Shoppers are back in force throughout regional Britain. In January, more people thronged the streets of Plymouth, a port city in south-west England, than before the pandemic, according to tracking data from the Centre for Cities. A string of conurbations in the north and Wales too have enjoyed more footfall. Yet London and Birmingham languish near the bottom of the list. Good news for levelling up?
Not quite. The data says more about city usage than the relative financial health of shoppers around the country. A low historical base can flatter, and spending does not always correlate with foot traffic. In London, spending is only one-fifth lower than pre-pandemic levels but the number of shoppers has halved.
Nationwide retailers, agnostic as to where people buy their goods, have ridden the upsurge. High street bellwether Next and discount peer B&M both lifted profit expectations last month. Greggs, a pie-shop chain that tilts heavily towards England’s northern regions, reported higher like-for-like sales year on year in the final quarter of 2021 despite December’s directive to work from home.
Yet the data flashes a couple of warnings. The first is sustainability. Spending one’s savings amassed during lockdown is one thing. Doing so when higher heating and food bills eat into pay cheques is another.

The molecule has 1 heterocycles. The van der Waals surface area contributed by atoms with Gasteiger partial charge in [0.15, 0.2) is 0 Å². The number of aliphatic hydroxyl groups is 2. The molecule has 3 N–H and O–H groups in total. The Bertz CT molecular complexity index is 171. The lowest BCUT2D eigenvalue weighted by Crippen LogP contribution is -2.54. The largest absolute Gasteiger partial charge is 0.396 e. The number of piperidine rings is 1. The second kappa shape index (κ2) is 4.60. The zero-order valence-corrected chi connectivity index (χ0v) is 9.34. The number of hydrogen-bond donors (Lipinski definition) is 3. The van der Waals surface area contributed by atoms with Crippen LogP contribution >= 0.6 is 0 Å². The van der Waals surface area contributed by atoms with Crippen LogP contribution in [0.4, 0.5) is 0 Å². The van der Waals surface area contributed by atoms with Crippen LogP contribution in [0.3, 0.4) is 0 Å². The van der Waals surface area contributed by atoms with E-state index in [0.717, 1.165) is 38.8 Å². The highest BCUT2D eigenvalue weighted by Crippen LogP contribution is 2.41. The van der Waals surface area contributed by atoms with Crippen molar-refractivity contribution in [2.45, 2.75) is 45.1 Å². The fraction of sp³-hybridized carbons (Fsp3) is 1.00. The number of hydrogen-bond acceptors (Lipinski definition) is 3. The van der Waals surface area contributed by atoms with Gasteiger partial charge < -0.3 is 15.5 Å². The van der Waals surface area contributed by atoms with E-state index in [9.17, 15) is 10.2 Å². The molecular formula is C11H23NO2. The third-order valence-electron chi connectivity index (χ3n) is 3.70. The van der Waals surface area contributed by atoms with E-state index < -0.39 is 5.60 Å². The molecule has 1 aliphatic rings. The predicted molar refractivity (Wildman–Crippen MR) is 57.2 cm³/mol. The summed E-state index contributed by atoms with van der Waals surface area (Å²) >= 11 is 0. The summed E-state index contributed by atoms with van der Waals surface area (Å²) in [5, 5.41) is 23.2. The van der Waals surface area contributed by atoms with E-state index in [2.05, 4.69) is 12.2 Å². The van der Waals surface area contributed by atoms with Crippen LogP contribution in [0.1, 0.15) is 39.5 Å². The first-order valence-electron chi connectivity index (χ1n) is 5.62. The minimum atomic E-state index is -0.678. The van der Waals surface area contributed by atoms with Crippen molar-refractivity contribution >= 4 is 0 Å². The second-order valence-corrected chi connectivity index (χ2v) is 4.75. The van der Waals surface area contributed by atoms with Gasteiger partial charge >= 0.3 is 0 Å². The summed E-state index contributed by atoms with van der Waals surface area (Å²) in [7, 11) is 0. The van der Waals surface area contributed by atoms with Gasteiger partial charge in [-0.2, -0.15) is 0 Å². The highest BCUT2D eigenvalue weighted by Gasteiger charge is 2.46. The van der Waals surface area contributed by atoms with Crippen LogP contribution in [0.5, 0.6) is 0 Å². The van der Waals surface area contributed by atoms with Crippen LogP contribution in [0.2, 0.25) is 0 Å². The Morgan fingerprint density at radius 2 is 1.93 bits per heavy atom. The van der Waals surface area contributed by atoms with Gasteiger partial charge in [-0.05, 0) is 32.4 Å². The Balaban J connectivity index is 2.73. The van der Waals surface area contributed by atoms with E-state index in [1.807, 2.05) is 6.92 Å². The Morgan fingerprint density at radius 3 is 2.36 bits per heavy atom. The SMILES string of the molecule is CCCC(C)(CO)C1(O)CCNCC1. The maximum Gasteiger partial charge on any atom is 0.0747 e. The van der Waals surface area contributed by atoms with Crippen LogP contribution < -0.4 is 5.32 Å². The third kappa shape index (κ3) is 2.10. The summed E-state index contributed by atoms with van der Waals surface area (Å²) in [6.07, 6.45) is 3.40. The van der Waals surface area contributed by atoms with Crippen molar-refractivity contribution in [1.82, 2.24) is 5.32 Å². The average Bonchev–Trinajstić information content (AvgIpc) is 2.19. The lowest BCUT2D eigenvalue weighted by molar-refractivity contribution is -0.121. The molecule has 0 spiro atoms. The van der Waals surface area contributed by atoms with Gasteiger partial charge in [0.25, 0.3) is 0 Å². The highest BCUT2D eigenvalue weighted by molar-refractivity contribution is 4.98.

The second is the much-debated ebb and flow of city customer traffic. London attracts the weekend and night-time crowds but weekdays are more muted.
Assuming these trends persist, expect more bifurcated strategies in London and other big cities versus rump UK. Some outlets already adopt different opening hours. Pret A Manger, the purveyor of office workers’ lunchtime sandwiches, is open until 11pm in the heart of the theatre district but pulls the shutters down as early as 2.30pm in the City’s Bishopsgate.
Regulatory changes in the wake of the pandemic, such as allowing pubs to offer hot takeaway meals and making it easier to switch from commercial to other purposes, will encourage more flexibility. Cities, like much else, will be increasingly localised.
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